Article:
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Recommendations for improved data processing from expired gas analysis indirect calorimetry

journal contribution
posted on 2010-02-01, 00:00 authored by R Robergs, Dan DwyerDan Dwyer, T Astorino
There is currently no universally recommended and accepted method of data processing within the science of indirect calorimetry for either mixing chamber or breath-by-breath systems of expired gas analysis. Exercise physiologists were first surveyed to determine methods used to process oxygen consumption ([OV0312]O 2) data, and current attitudes to data processing within the science of indirect calorimetry. Breath-by-breath datasets obtained from indirect calorimetry during incremental exercise were then used to demonstrate the consequences of commonly used time, breath and digital filter post-acquisition data processing strategies. Assessment of the variability in breath-by-breath data was determined using multiple regression based on the independent variables ventilation (VE), and the expired gas fractions for oxygen and carbon dioxide, FEO 2 and FECO2, respectively. Based on the results of explanation of variance of the breath-by-breath [OV0312]O2 data, methods of processing to remove variability were proposed for time-averaged, breath-averaged and digital filter applications. Among exercise physiologists, the strategy used to remove the variability in sequential [OV0312]O2 measurements varied widely, and consisted of time averages (30 sec [38%], 60 sec [18%], 20 sec [11%], 15 sec [8%]), a moving average of five to 11 breaths (10%), and the middle five of seven breaths (7%). Most respondents indicated that they used multiple criteria to establish maximum [OV0312]O 2 ([OV0312]O2max) including: the attainment of age-predicted maximum heart rate (HRmax) [53%], respiratory exchange ratio (RER) >1.10 (49%) or RER >1.15 (27%) and a rating of perceived exertion (RPE) of >17, 18 or 19 (20%). The reasons stated for these strategies included their own beliefs (32%), what they were taught (26%), what they read in research articles (22%), tradition (13%) and the influence of their colleagues (7%). The combination of VE, FEO 2 and FECO2 removed 96-98% of [OV0312]O2 breath-by-breath variability in incremental and steady-state exercise [OV0312]O2 data sets, respectively. Correction of residual error in [OV0312]O2 datasets to 10% of the raw variability results from application of a 30-second time average, 15-breath running average, or a 0.04 Hz low cut-off digital filter. Thus, we recommend that once these data processing strategies are used, the peak or maximal value becomes the highest processed datapoint. Exercise physiologists need to agree on, and continually refine through empirical research, a consistent process for analysing data from indirect calorimetry.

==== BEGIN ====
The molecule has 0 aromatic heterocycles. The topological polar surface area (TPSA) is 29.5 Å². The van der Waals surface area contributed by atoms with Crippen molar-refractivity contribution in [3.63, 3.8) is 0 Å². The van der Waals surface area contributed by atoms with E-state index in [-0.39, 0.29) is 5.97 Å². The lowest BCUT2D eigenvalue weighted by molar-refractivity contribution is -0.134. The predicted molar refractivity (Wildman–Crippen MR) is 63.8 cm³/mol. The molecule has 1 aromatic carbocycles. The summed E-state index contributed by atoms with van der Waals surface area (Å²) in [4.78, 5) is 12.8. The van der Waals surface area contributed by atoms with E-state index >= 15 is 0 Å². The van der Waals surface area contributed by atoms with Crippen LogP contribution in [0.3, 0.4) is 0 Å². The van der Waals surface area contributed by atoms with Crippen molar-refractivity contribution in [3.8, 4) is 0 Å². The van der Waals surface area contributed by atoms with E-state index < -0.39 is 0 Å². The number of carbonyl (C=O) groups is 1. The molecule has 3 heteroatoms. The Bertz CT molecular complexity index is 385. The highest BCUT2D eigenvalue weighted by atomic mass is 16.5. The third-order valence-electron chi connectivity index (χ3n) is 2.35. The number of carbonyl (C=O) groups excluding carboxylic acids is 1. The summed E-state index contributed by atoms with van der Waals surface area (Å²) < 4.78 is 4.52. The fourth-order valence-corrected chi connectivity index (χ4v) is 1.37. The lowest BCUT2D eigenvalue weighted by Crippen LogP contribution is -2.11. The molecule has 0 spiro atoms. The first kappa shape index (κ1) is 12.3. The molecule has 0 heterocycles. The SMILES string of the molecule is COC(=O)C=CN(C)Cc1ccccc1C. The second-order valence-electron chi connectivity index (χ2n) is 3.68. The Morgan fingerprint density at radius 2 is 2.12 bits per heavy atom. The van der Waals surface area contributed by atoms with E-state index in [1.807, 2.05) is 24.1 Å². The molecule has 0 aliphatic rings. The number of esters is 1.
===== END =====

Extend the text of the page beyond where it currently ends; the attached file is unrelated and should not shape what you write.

Sports medicine






95 - 111


Adis International


Aukland, New Zealand







Publication classification

C1.1 Refereed article in a scholarly journal

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2010, Adis International